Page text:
After 30 h of delivery pain , she died, despite the effort by Sati-un-Nisa, the queen’s favourite lady-in-waiting, and Wazir Khan, her beloved doctor. Shah
Jahan called a number of dais (midwives) to attend to Arjumand but all efforts were in vain. Shah Jahan was inconsolable at the untimely death of his beloved wife and announced days of state mourning. The entire kingdom was ordered into mourning for two years . Distressed by the death of Mumtaz, Shah Jahan built Taj Mahal in her memory. However, on the other side of the world during the same century (17th century) in Sweden, the Queen Ulrika Eleonora, also Selleck Rapamycin distraught by losing people close to her, took a different approach than that of the Shah Jahan in India. She put out a mandate to her Swedish physicians to create a plan through which one or two women from each town would be required to come to Stockholm buy CB-839 for midwifery training. It was a medical doctor Johan von Hoorn that started midwifery school in Stockholm in 1708. Arjumand’s death from haemorrhage could have been prevented if there was adequate and prompt replacement
of blood loss by transfusion of safe blood. According to research published in the Lancet, haemorrhage and high blood pressure are the main causes of maternal deaths in developing countries . In her 19 years of marriage, Arjumand bore Shah Jahan 14 children, 7 of whom died in infancy  while four sons and three daughters survived . Arjumand’s death was undoubtedly a maternal death2. Table 1 shows how long her fourteen children survived. Table 1 also shows that Arjumand had one child nearly every year until she died having her fourteenth child. Though one can say that family planning in the modern scientific sense of the term was probably not available during Mumtaz’s time, but the incidence of frequent pregnancies and deliveries has not changed much. Many more women are dying of maternal death because of this and host of other reasons. This case of Arjumand’s maternal death, which is 382 years old is still very relevant today and compels us to revisit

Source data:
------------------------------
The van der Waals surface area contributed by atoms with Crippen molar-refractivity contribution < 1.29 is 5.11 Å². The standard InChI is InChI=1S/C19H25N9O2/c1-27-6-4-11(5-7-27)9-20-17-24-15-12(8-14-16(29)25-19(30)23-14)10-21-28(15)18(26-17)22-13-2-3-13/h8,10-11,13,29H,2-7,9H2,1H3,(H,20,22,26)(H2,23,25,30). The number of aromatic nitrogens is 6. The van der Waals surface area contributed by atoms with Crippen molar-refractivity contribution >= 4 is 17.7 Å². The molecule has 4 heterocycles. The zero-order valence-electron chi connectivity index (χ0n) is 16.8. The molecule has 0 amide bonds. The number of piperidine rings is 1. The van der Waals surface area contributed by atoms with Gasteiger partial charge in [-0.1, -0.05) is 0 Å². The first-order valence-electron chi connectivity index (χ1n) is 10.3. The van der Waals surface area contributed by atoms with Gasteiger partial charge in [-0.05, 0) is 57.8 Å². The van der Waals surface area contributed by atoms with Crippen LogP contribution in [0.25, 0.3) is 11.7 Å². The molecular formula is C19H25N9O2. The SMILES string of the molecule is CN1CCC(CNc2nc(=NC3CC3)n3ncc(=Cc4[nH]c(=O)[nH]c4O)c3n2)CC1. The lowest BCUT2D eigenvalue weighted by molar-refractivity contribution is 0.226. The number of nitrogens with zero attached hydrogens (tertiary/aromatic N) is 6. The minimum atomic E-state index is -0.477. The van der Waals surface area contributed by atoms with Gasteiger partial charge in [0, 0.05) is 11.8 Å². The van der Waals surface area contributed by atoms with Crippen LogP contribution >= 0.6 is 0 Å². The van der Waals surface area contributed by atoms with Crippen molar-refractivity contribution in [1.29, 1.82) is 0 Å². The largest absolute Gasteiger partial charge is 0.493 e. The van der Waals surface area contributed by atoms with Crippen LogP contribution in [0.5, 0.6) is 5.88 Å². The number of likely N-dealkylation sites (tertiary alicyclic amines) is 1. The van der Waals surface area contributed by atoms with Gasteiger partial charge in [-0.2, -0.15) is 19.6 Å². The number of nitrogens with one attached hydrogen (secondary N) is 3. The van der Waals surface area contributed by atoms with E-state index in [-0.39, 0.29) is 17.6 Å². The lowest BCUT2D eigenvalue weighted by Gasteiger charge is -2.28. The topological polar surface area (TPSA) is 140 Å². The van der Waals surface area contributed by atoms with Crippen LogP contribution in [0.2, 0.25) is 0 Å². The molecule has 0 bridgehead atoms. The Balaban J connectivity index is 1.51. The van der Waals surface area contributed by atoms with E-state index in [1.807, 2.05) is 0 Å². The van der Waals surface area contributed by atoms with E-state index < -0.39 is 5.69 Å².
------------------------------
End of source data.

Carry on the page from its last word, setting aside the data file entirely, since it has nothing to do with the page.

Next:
and examine several issues, to ensure that no women should die while giving birth to a life. These issues can be examined from three perspectives. First, the poor family CYTH4 planning services to women of reproductive age and, therefore, the issue of unmet need. Second, the frequency of pregnancy as a safeguard against infant mortality and child survival, especially between 0 to 5 years of age. Third, the acceptance of birth spacing. Couples who space the birth of their children 3 to 5 years apart increase their children’s chances of survival, and mothers are more likely to survive. Over the years, research has consistently demonstrated that, when mothers’ space births at least 2 years apart, their children are more likely to survive and to be healthy . Researchers suggest that 2 1/2 years to 3 years between births are usually best for the wellbeing of the mother and her children.